The second step would be to implement something very similar to the handling routine of the Analize Game menu item, which does not only step through the main line of the game, but also follows up all variations recorded in it.

I am just not sure what is expected in the form of result diplay. XBoard´s current Analyze Game function just adds the score-depth info as comments to the move.

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Re: Chest for Linux

Post by Look » Fri Sep 20, 2019 10:17 am

hgm wrote:
Thu Sep 19, 2019 9:48 pm
But how would you know? The engine analysis you do at the end evaluates both the positions of the loaded game, as well as any recorded deviations you entered, and displays them side by side?

A first step towards what you describe would be not to merely display the popup "incorrect move" in XBoard's Training mode, but add the move (as 'recursive variation') to the loaded game. That should be pretty easy: XBoard stored recursive variations together with other types of comment as one text string per game move. In this case the variation part would just consist of the move in SAN form, surrounded by parentheses. Having the existing routines CoordsToAlgebraic() and AppendComment() act on the entered move at the point that summons the popup would do that.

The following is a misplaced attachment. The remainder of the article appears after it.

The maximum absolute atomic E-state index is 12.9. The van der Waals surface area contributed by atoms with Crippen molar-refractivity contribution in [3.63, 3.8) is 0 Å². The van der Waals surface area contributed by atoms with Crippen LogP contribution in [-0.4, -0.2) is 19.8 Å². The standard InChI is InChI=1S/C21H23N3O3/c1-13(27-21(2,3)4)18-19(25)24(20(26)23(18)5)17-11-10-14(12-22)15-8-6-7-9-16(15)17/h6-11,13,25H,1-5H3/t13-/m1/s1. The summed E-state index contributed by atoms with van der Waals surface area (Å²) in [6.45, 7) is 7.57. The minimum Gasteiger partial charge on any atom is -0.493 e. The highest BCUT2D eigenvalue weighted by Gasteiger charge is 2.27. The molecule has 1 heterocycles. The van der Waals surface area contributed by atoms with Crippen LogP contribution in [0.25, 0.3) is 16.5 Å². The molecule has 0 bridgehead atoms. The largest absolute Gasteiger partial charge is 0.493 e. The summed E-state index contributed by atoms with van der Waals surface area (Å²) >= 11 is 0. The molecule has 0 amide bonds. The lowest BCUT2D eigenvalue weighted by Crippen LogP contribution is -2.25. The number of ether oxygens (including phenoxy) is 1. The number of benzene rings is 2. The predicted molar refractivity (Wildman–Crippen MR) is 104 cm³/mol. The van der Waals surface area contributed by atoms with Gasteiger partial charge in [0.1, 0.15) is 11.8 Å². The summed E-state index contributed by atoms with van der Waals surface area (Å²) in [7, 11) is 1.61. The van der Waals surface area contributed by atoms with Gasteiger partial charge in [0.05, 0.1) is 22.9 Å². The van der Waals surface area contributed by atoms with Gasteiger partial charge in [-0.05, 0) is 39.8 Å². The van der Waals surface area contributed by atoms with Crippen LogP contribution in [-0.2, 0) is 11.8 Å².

The second step would be to implement something very similar to the handling routine of the Analize Game menu item, which does not only step through the main line of the game, but also follows up all variations recorded in it.

I am just not sure what is expected in the form of result diplay. XBoard´s current Analyze Game function just adds the score-depth info as comments to the move.
Let me give you an example. After replaying many classical games, This is the game I followed:



Now after my "replay training" :



The single move variations are my moves that differ from Magnus Carlsen moves. If both are the same , no variation is given.

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Re: Chest for Linux

Post by hgm » Fri Sep 20, 2019 10:54 am

OK, this is what I referred to as the 'first step'. I wonder if this should not be made standard behavior of XBoard's Training Mode. There seems not much harm in always adding the variations to the loaded game, as you can always refrain from saving that game when you don't want them.

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Re: Chest for Linux

Post by Look » Fri Sep 20, 2019 11:27 am

hgm wrote:
Fri Sep 20, 2019 10:54 am
OK, this is what I referred to as the 'first step'. I wonder if this should not be made standard behavior of XBoard's Training Mode. There seems not much harm in always adding the variations to the loaded game, as you can always refrain from saving that game when you don't want them.
First of all , I selected that game because I played less blunders in it.

Then , I save all of my replay games in a special pgn database . For the moment I just blunder check my replayed games. But later on , I may do a longer analysis session on a game. Based on my mistakes now known , I do exercises to fix them.